Mauretania (ll) 1939 (Cunard Line)

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Mauretania (ll) 1939 (Cunard Line)

Post by shipstamps » Sat Jun 28, 2008 2:21 pm

Builder: Cammell, Laird & Co Ltd, Birkenhead, England.
Completed: June 1939.
Gross tonnage: 35,655.
Dimensions: 772ft x 54ft. Depth 54ft.
Engines: Six steam turbines, single-reduction geared.
Screws: Twin.
Decks: Six.
Normal speed : 23 knots. Officers and crew: 593.
Passenger accommodation: 475 first, 390
cabin, and 304 tourist class.
Maiden voyage: Liverpool–New York on June 19,1939
She made only four trips to New York and was laid up at New York from December 16, 1939, until she was requisitioned for troop work on March 1, 1940. Left New York on March 20, 1940, for Sydney, Australia, via Balboa and Honolulu. After carrying over 350,000 troops and steaming 542,000 miles on 48 voyages she arrived at Liverpool on May 30, 1945, completing her war services. Overhauled between September 1946 and April 1947 at Birkenhead and re-entered service on April 26, 1947, from Liverpool to New York.
Engaged in the Southampton–Le Havre? Cobh–New York service with cruises during the off season from New York. She was given full air-conditioning in 1957.
 In 1962 her hull was painted to a light green hue and made an attempt to break into the passenger trade from New York to the Mediterranean. This proved to be unsuccess­ful and she was used more extensively for cruise purposes from out of New York and Southamp­ton.
 Withdrawn from service on November 10, 1965, upon her arrival at Southampton.
 Sold for scrap at Inverkeithing, Scotland, arriving on November 23. She was broken up by March 1966.

Capo Verde SG409

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Re: Mauretania (ll) 1939 (Cunard Line)

Post by aukepalmhof » Mon Oct 12, 2020 10:28 pm

Built under yard No 1029 as a passenger vessel by Cammell Laird, Birkenhead for the Cunard White Star Line, Liverpool.
24 May 1937 keel laid down
28 July 1938 launched under the name MAURETANIA. Lady Bates the wife of the company’s chairman performed christening ceremony.
Tonnage 35.738 gross, 20.170 net, dim. 235.4 x 27.3 x 17.58m.
Powered by six Parsons geared turbines manufactured by the builder, 42.000 shp., connected to two shafts, speed 23 knots.
Passenger accommodation for 440 first, 450 tourist, 470 3rd class, crew 780.
31 May 1939 completed.

She was at that time the largest merchant vessel ever built in England.
17 June 1939 she sailed for her maiden voyage from Liverpool to New York.
01 July 1939 Sailed from New York for the first time in the service from that port to Southampton, Le Havre and London. She was the largest ship at that time that sailed on the River Thames, and the Royal Docks at London was used for berthing.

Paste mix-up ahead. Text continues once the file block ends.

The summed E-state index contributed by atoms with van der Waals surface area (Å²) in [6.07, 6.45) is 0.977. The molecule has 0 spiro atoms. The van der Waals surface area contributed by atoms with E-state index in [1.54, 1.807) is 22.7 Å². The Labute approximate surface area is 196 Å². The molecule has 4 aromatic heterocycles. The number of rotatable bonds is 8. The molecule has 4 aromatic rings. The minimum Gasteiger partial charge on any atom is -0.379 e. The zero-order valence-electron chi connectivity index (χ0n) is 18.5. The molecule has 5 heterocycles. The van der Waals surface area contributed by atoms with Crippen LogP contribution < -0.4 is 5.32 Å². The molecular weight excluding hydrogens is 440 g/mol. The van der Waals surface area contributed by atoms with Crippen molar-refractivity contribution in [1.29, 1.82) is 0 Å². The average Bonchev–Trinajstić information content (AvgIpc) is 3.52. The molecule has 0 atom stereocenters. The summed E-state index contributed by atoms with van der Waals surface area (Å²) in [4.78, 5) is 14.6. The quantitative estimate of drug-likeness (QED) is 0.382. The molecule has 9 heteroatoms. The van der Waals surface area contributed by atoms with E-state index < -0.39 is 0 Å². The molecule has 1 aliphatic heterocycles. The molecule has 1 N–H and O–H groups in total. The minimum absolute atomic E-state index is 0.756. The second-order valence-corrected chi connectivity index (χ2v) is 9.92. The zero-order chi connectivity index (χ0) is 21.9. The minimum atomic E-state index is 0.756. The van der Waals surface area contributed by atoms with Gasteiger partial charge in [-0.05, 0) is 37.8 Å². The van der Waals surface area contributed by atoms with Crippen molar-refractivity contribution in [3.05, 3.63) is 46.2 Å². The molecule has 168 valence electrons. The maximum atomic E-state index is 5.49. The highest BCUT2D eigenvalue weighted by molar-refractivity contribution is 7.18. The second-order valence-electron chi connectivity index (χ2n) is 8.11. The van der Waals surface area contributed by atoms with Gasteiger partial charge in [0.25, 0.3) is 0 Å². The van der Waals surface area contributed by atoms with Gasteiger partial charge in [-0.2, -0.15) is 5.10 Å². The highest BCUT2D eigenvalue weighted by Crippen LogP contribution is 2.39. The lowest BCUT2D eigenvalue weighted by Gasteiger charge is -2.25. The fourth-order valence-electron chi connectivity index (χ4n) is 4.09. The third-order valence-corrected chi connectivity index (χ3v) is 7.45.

03 December 1939 at Southampton she was repainted gray and she got a armament of 2 – 3 inch guns and 1 – 6 inch gun, she made a other roundtrip to New York before she was laid up at Liverpool, but Liverpool a dangerous place due to German air raids she sailed to New York where she arrived and was laid up on 16 December 1939 at Pier 90.

06 March 1940 requisitioned by the British Admiralty, and on the evening of 20 March the MAURETANIA sailed from New York bound for Australia via the Panama Canal to be converted in a troop transport. She arrived at Sydney on 14 April after stops in Bermuda, Panama Canal and Honolulu, at the last port she took on board bunkers and supply.
Was converted by Cockatoo Docks and Engineering Company at Sydney, her cabins were removed and replaced by quarters for about 2000 troops. Her armament improved and more AA guns placed.
03 May 1940 the conversion work was completed.
First she sailed with Australian troops to Suez, India and Singapore but later also used across the Atlantic.
48 Troop voyages were made during the war.
02 August 1946 she arrived at Liverpool from Singapore.
19 August she made a round voyage from Liverpool to Halifax.
02 September 1947 handed back to owners and reconditioned to a passenger liner by Cammell and Laird at Liverpool. Accommodation for 475 first, 390 cabin and 300 tourist passengers.

26 April 1947 first commercial voyage from Liverpool before she was put in the service from Southampton-Cherbourg to New York. During the winter season mostly used for cruising from New York to the Caribbean.
Autumn 1957 air-conditioned installed throughout the vessel.
1962 Her hull painted bright green, and then used mostly for cruising from New York to the Mediterranean and the Caribbean waters, passenger accommodation for 406 first, 364 cabin and 357 tourist class.
10 November 1965 she arrived for the last time in Southampton before she sailed to the breakers yard of T.W.Ward in Inverkeithing where she arrived 23 November 1965. During 1966 was she broken up.

Source: Great Passenger Ships of the World vol 4 by Arnold Kludas. Across the Sea to War by Peter Plowman. North Atlantic Seaways Vol 1 by N.R.P. Bonsor. Merchant fleets in Profile Vol 2 by Duncan Haws.

Cape Verde Islands 1966 50c sg 409, scott ?
Bahamas 2004 15c sg 1367, scott?
Mauretania. 1939 jpg.jpg

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